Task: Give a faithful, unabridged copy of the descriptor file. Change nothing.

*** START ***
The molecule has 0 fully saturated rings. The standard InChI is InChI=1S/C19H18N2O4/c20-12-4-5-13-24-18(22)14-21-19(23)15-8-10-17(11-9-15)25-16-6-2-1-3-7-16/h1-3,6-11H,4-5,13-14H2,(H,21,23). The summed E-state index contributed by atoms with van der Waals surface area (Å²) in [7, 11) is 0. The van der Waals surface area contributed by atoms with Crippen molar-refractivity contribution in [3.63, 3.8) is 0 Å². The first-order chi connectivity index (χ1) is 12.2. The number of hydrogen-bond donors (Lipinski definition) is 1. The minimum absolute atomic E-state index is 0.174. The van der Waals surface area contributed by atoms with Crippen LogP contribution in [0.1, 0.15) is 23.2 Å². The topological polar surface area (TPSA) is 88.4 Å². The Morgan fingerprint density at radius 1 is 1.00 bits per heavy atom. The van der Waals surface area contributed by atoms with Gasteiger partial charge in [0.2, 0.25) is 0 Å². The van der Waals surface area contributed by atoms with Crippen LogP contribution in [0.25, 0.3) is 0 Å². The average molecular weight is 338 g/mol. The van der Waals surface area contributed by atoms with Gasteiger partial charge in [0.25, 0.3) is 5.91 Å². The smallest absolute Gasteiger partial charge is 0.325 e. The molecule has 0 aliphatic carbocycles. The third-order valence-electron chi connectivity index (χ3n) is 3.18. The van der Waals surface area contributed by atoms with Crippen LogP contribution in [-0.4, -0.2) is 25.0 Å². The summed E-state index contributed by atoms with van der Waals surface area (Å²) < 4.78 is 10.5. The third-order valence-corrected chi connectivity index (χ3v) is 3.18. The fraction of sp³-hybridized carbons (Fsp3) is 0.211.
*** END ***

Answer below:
The molecule has 0 fully saturated rings. The standard InChI is InChI=1S/C19H18N2O4/c20-12-4-5-13-24-18(22)14-21-19(23)15-8-10-17(11-9-15)25-16-6-2-1-3-7-16/h1-3,6-11H,4-5,13-14H2,(H,21,23). The summed E-state index contributed by atoms with van der Waals surface area (Å²) in [7, 11) is 0. The van der Waals surface area contributed by atoms with Crippen molar-refractivity contribution in [3.63, 3.8) is 0 Å². The first-order chi connectivity index (χ1) is 12.2. The number of hydrogen-bond donors (Lipinski definition) is 1. The minimum absolute atomic E-state index is 0.174. The van der Waals surface area contributed by atoms with Crippen LogP contribution in [0.1, 0.15) is 23.2 Å². The topological polar surface area (TPSA) is 88.4 Å². The Morgan fingerprint density at radius 1 is 1.00 bits per heavy atom. The van der Waals surface area contributed by atoms with Gasteiger partial charge in [0.2, 0.25) is 0 Å². The van der Waals surface area contributed by atoms with Crippen LogP contribution in [0.25, 0.3) is 0 Å². The average molecular weight is 338 g/mol. The van der Waals surface area contributed by atoms with Gasteiger partial charge in [0.25, 0.3) is 5.91 Å². The smallest absolute Gasteiger partial charge is 0.325 e. The molecule has 0 aliphatic carbocycles. The third-order valence-electron chi connectivity index (χ3n) is 3.18. The van der Waals surface area contributed by atoms with Crippen LogP contribution in [-0.4, -0.2) is 25.0 Å². The summed E-state index contributed by atoms with van der Waals surface area (Å²) < 4.78 is 10.5. The third-order valence-corrected chi connectivity index (χ3v) is 3.18. The fraction of sp³-hybridized carbons (Fsp3) is 0.211.